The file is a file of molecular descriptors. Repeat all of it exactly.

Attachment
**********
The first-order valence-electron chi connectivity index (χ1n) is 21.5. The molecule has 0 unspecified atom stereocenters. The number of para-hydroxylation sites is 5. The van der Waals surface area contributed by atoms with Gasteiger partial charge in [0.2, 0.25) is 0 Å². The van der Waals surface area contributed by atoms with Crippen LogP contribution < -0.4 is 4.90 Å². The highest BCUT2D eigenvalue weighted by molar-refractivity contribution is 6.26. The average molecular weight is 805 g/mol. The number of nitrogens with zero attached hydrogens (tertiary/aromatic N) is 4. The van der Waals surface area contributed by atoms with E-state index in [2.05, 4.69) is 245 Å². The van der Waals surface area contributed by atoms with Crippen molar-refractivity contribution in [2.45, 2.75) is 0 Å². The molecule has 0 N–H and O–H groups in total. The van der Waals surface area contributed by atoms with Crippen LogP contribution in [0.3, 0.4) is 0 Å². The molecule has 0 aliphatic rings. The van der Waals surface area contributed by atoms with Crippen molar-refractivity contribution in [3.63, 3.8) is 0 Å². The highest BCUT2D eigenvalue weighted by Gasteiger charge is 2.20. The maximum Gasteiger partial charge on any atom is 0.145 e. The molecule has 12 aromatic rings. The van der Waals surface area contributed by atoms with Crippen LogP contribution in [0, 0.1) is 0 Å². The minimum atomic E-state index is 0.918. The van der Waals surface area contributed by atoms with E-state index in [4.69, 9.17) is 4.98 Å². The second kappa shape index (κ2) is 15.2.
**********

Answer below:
The first-order valence-electron chi connectivity index (χ1n) is 21.5. The molecule has 0 unspecified atom stereocenters. The number of para-hydroxylation sites is 5. The van der Waals surface area contributed by atoms with Gasteiger partial charge in [0.2, 0.25) is 0 Å². The van der Waals surface area contributed by atoms with Crippen LogP contribution < -0.4 is 4.90 Å². The highest BCUT2D eigenvalue weighted by molar-refractivity contribution is 6.26. The average molecular weight is 805 g/mol. The number of nitrogens with zero attached hydrogens (tertiary/aromatic N) is 4. The van der Waals surface area contributed by atoms with E-state index in [2.05, 4.69) is 245 Å². The van der Waals surface area contributed by atoms with Crippen molar-refractivity contribution in [2.45, 2.75) is 0 Å². The molecule has 0 N–H and O–H groups in total. The van der Waals surface area contributed by atoms with Crippen LogP contribution in [0.3, 0.4) is 0 Å². The molecule has 0 aliphatic rings. The van der Waals surface area contributed by atoms with Crippen molar-refractivity contribution in [3.63, 3.8) is 0 Å². The highest BCUT2D eigenvalue weighted by Gasteiger charge is 2.20. The maximum Gasteiger partial charge on any atom is 0.145 e. The molecule has 12 aromatic rings. The van der Waals surface area contributed by atoms with Crippen LogP contribution in [0, 0.1) is 0 Å². The minimum atomic E-state index is 0.918. The van der Waals surface area contributed by atoms with E-state index in [4.69, 9.17) is 4.98 Å². The second kappa shape index (κ2) is 15.2.